Scientific Program

Conference Series LLC Ltd invites all the participants across the globe to attend International Conference and Exhibition on Drug Safety & Pharmacovigilance Park Inn By Radisson Toronto Airport West, 175 Derry Road East, Mississauga, ON, L5T 2Z7, Canada.

Day 1 :

Keynote Forum

Dusan Berek

Polymer Institute of the Slovak Academy of Science, Slovakia

Keynote: Molecular characterization of synthetic polymers with help of liquid chromatography

Time : 09:00-09:30

Drug Safety 2018 International Conference Keynote Speaker Dusan Berek photo

Dusan Berek is employed at Polymer Institute, Slovak Academy of Sciences in Bratislava. Served as elected member of the Presidium of the Slovak Academy of Sciences, President of the Slovak Chemical Society, Chairman of the Czecho-Slovak and Slovak National Committee of Chemistry for IUPAC. Corresponding member of the Central European Academy of Sciences and member of the Learned Society of the Slovak Academy of Sciences. Author or co-author of two monographs and 300+ scientific papers in extenso published in refereed periodicals, proceedings and chapters of books, as well as 60+ patents (four of them were licensed) - cited more than 3,000x. Presented over 130 invited plenary, key and main lectures, as well as over 900 regular lectures and poster contributions on symposia and conferences, as well as during lecturing tours to over fourty countries. Elected "Slovak scientist of the year 1999" and "Slovak innovator of the year 2002".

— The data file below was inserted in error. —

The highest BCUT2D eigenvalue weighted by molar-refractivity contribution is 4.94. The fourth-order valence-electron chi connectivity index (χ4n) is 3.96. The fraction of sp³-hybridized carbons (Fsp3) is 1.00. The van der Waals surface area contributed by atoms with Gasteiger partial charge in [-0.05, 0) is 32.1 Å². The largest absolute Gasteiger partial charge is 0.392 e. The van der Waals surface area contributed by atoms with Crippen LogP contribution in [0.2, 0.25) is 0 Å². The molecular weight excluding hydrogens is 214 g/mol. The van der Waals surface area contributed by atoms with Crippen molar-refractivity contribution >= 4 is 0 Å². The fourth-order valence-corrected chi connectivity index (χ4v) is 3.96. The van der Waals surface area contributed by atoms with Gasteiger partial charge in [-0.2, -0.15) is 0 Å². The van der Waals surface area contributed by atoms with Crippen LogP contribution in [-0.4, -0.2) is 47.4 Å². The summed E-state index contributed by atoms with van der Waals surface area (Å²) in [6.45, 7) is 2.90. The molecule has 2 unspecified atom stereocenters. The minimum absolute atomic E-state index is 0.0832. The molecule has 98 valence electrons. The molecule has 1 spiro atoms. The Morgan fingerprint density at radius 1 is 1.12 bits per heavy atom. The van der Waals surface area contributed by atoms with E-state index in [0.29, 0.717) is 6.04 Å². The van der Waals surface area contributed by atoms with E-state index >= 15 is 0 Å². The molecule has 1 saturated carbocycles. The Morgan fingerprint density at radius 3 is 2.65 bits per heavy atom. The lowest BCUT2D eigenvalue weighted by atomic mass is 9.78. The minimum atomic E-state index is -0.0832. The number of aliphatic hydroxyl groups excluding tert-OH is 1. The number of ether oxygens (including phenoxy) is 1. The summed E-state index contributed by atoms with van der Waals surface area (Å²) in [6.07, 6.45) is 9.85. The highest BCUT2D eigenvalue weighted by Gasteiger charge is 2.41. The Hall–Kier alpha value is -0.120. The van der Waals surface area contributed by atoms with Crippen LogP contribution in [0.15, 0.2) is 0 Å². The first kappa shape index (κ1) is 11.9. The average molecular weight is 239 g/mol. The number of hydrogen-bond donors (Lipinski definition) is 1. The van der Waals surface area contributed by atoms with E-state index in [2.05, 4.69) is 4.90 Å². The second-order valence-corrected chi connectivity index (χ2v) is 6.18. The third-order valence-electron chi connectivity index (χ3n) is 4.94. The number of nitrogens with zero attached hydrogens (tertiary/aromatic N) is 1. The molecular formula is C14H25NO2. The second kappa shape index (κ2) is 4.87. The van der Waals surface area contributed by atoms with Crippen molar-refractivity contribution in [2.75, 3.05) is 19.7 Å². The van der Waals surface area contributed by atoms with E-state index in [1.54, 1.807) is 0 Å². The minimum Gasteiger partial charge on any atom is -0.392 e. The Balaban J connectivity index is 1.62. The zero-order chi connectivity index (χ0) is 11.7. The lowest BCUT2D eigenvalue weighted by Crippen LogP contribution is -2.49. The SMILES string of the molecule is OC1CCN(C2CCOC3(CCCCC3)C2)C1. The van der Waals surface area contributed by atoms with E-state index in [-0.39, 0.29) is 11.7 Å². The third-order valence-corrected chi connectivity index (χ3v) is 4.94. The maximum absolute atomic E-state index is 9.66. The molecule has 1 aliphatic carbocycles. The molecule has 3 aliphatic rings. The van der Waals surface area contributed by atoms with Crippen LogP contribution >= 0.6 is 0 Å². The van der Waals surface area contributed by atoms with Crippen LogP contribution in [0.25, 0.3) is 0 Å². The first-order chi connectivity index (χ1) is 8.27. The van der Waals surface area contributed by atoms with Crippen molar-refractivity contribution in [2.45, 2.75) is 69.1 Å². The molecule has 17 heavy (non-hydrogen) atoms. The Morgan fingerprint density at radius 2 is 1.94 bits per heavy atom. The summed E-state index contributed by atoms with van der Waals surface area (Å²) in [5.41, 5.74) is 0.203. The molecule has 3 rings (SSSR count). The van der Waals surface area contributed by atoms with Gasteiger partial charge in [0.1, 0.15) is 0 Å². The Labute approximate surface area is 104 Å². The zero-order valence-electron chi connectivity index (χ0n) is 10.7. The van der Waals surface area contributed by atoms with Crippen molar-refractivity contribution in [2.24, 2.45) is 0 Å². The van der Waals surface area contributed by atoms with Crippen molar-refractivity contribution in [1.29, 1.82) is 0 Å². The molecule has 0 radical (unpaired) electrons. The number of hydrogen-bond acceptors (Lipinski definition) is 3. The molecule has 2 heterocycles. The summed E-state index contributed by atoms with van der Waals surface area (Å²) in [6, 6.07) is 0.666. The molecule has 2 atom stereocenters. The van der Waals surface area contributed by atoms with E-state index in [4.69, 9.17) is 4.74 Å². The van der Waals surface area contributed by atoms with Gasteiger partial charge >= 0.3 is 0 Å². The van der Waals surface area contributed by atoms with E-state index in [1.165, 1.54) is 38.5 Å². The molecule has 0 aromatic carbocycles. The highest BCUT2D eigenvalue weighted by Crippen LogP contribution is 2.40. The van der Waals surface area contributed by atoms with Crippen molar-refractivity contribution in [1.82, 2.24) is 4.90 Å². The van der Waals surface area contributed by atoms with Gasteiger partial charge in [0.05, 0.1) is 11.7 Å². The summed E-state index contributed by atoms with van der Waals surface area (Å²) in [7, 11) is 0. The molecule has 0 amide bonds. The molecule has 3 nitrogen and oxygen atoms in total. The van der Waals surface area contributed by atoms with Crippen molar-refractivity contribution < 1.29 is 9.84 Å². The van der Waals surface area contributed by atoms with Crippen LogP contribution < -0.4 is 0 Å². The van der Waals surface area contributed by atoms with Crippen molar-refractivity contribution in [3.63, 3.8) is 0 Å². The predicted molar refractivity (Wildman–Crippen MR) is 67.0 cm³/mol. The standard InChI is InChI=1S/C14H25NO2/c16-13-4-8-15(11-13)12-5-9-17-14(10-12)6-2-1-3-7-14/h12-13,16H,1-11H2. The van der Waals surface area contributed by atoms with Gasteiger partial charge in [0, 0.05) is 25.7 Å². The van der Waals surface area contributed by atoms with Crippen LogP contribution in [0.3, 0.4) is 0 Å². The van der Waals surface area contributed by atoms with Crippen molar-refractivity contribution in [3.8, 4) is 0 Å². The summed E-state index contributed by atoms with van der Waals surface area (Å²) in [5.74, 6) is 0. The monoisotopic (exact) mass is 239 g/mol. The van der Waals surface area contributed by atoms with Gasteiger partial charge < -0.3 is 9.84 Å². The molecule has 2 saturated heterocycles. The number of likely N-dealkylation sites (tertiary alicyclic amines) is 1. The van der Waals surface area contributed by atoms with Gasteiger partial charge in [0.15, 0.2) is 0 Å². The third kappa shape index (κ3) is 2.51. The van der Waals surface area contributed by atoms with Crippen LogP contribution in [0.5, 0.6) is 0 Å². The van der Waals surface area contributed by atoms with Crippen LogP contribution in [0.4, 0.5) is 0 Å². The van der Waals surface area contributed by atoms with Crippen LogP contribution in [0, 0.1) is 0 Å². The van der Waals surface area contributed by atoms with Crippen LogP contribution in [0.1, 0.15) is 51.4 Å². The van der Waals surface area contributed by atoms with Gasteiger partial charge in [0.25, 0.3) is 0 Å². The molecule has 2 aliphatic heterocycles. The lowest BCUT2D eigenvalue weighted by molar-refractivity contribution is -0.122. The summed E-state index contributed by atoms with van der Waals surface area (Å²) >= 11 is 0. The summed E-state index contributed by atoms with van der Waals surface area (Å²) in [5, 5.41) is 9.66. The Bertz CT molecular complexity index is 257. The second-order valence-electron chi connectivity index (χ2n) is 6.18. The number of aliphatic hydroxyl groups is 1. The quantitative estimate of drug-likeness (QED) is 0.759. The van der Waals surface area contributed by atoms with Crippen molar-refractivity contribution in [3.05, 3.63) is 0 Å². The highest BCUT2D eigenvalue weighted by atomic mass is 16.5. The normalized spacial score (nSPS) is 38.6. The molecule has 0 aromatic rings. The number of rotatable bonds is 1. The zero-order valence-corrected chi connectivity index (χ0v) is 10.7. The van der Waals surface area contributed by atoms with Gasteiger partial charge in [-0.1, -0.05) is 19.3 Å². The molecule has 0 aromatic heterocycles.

The most important tool for molecular characterization of synthetic polymers is High-performance liquid chromatographic (HPLC) methods. Mean molar mass (MM) and molar mass distribution (MMD) of linear and branched homopolymers is easily determined by gel permeation (size exclusion) chromatography (GPC/SEC). GPC/SEC provides several other useful data such as limiting viscosity numbers, constants of viscosity law, sizes of macromolecules in solution - and even extent of preferential solvation of polymers in mixed solvents. Recent progress in GPC/SEC comprises improved instrumental hardware and data processing procedures. High sample throughput of the ultra-fast GPC/SEC enables acceleration of analyses, which is especially important in combinatorial material chemistry and in production control. Still, further improvements of the SEC method are needed, which include its hardware, especially columns and detectors, standardization of sample preparation, measurement and data processing. GPC/SEC exhibits excellent intra-laboratory repeatability, which evokes a notion of its high reliability. Recent series of the round robin tests, however, revealed surprisingly poor inter-laboratory reproducibility of results. Evidently, an accuracy of many GPC/SEC results may be rather limited. In most cases, GPC/SEC does not enable precise molecular characterization of complex polymer systems, which possess more than one distribution in their molecular characteristics. Typically, polymer mixtures, copolymers and functional polymers exhibit beside MMD also distribution in their chemical structure. To assess the above distributions, new HPLC procedures are developed. These are based on the controlled combinations of entropic (exclusion) and enthalpic (interaction) retention mechanisms within one column or in a series of independent separation systems. These approaches are denoted “coupled polymer HPLC” and “two- or multi-dimensional polymer HPLC”, respectively. Enthalpic retention mechanisms in HPLC of synthetic polymers include adsorption, partition, phase separation. We shall review recent progress and problems in GPC/SEC, as well as in the couple and two-dimensional polymer HPLC procedures and outline anticipated future development. 

Drug Safety 2018 International Conference Keynote Speaker David M Parish photo

David M. Parish Staff Scientist in Protective & Marine Division at Sherwin Williams Company Staff Scientist at Glatfelter, Chilicothe, OH. Sean Zuckerman, PhD (2013): Case Western Reserve University, and Nivasu Venkata Muram, PhD (2012). Ohio State University – BS (Organic Chemistry), 1986.